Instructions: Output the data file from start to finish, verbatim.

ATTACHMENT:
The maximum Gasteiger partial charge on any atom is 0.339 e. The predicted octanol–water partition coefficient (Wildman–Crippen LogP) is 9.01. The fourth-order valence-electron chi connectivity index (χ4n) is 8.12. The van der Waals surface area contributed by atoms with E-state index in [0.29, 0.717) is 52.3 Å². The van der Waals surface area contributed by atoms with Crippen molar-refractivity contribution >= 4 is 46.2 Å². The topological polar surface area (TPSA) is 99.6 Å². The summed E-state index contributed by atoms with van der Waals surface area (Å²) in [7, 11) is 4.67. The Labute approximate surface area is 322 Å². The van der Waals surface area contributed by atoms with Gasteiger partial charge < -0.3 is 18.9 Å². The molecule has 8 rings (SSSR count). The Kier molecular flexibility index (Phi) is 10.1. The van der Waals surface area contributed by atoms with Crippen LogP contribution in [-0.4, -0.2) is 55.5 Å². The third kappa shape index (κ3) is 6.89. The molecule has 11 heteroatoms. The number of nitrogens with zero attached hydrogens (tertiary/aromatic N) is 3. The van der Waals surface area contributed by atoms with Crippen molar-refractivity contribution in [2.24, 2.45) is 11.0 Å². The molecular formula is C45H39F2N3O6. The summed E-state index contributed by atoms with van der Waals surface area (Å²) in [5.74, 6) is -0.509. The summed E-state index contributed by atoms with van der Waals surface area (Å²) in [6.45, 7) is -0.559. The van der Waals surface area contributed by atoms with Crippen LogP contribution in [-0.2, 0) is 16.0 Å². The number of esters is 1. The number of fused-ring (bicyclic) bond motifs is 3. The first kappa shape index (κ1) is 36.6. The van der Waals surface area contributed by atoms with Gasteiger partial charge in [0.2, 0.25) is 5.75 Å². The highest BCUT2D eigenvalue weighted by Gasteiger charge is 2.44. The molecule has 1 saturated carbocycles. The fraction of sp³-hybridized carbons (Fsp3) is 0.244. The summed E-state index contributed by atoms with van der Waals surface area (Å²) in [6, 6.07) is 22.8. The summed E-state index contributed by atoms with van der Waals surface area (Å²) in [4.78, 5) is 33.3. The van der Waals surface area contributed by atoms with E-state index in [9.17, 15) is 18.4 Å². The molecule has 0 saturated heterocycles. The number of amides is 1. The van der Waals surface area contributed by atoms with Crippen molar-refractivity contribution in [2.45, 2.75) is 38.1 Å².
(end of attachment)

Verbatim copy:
The maximum Gasteiger partial charge on any atom is 0.339 e. The predicted octanol–water partition coefficient (Wildman–Crippen LogP) is 9.01. The fourth-order valence-electron chi connectivity index (χ4n) is 8.12. The van der Waals surface area contributed by atoms with E-state index in [0.29, 0.717) is 52.3 Å². The van der Waals surface area contributed by atoms with Crippen molar-refractivity contribution >= 4 is 46.2 Å². The topological polar surface area (TPSA) is 99.6 Å². The summed E-state index contributed by atoms with van der Waals surface area (Å²) in [7, 11) is 4.67. The Labute approximate surface area is 322 Å². The van der Waals surface area contributed by atoms with Gasteiger partial charge < -0.3 is 18.9 Å². The molecule has 8 rings (SSSR count). The Kier molecular flexibility index (Phi) is 10.1. The van der Waals surface area contributed by atoms with Crippen LogP contribution in [-0.4, -0.2) is 55.5 Å². The third kappa shape index (κ3) is 6.89. The molecule has 11 heteroatoms. The number of nitrogens with zero attached hydrogens (tertiary/aromatic N) is 3. The van der Waals surface area contributed by atoms with Crippen molar-refractivity contribution in [2.24, 2.45) is 11.0 Å². The molecular formula is C45H39F2N3O6. The summed E-state index contributed by atoms with van der Waals surface area (Å²) in [5.74, 6) is -0.509. The summed E-state index contributed by atoms with van der Waals surface area (Å²) in [6.45, 7) is -0.559. The van der Waals surface area contributed by atoms with Crippen LogP contribution in [-0.2, 0) is 16.0 Å². The number of esters is 1. The number of fused-ring (bicyclic) bond motifs is 3. The first kappa shape index (κ1) is 36.6. The van der Waals surface area contributed by atoms with Gasteiger partial charge in [0.2, 0.25) is 5.75 Å². The highest BCUT2D eigenvalue weighted by Gasteiger charge is 2.44. The molecule has 1 saturated carbocycles. The fraction of sp³-hybridized carbons (Fsp3) is 0.244. The summed E-state index contributed by atoms with van der Waals surface area (Å²) in [6, 6.07) is 22.8. The summed E-state index contributed by atoms with van der Waals surface area (Å²) in [4.78, 5) is 33.3. The van der Waals surface area contributed by atoms with E-state index in [9.17, 15) is 18.4 Å². The molecule has 0 saturated heterocycles. The number of amides is 1. The van der Waals surface area contributed by atoms with Crippen molar-refractivity contribution in [2.45, 2.75) is 38.1 Å².